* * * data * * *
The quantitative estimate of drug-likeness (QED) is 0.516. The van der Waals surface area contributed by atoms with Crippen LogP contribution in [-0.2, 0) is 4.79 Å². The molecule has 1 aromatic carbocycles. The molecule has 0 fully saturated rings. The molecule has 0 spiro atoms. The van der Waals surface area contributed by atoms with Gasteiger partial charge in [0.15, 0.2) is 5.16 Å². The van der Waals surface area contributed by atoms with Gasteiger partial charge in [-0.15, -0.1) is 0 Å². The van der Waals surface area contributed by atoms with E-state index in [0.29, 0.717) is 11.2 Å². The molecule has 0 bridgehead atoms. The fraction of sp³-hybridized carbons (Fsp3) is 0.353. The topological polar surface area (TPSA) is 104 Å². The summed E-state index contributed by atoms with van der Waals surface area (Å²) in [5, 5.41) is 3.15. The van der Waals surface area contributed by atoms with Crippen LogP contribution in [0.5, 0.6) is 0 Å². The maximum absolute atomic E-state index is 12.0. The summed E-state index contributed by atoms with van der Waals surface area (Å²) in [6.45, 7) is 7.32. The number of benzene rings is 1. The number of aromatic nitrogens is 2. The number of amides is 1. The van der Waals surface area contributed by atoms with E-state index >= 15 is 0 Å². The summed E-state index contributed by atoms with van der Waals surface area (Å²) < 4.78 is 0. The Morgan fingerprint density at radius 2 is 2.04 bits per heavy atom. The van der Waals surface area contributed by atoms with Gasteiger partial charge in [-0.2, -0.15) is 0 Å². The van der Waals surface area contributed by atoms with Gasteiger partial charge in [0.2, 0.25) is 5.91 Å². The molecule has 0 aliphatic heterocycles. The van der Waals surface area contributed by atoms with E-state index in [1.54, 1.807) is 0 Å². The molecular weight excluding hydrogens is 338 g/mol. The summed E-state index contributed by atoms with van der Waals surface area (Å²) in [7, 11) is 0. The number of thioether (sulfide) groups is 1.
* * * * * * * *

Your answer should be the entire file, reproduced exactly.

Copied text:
The quantitative estimate of drug-likeness (QED) is 0.516. The van der Waals surface area contributed by atoms with Crippen LogP contribution in [-0.2, 0) is 4.79 Å². The molecule has 1 aromatic carbocycles. The molecule has 0 fully saturated rings. The molecule has 0 spiro atoms. The van der Waals surface area contributed by atoms with Gasteiger partial charge in [0.15, 0.2) is 5.16 Å². The van der Waals surface area contributed by atoms with Gasteiger partial charge in [-0.15, -0.1) is 0 Å². The van der Waals surface area contributed by atoms with E-state index in [0.29, 0.717) is 11.2 Å². The molecule has 0 bridgehead atoms. The fraction of sp³-hybridized carbons (Fsp3) is 0.353. The topological polar surface area (TPSA) is 104 Å². The summed E-state index contributed by atoms with van der Waals surface area (Å²) in [5, 5.41) is 3.15. The van der Waals surface area contributed by atoms with Crippen LogP contribution in [0.5, 0.6) is 0 Å². The maximum absolute atomic E-state index is 12.0. The summed E-state index contributed by atoms with van der Waals surface area (Å²) in [6.45, 7) is 7.32. The number of benzene rings is 1. The number of aromatic nitrogens is 2. The number of amides is 1. The van der Waals surface area contributed by atoms with E-state index >= 15 is 0 Å². The summed E-state index contributed by atoms with van der Waals surface area (Å²) < 4.78 is 0. The Morgan fingerprint density at radius 2 is 2.04 bits per heavy atom. The van der Waals surface area contributed by atoms with Gasteiger partial charge in [-0.2, -0.15) is 0 Å². The van der Waals surface area contributed by atoms with Gasteiger partial charge in [0.2, 0.25) is 5.91 Å². The molecule has 0 aliphatic heterocycles. The van der Waals surface area contributed by atoms with E-state index in [1.54, 1.807) is 0 Å². The molecular weight excluding hydrogens is 338 g/mol. The summed E-state index contributed by atoms with van der Waals surface area (Å²) in [7, 11) is 0. The number of thioether (sulfide) groups is 1.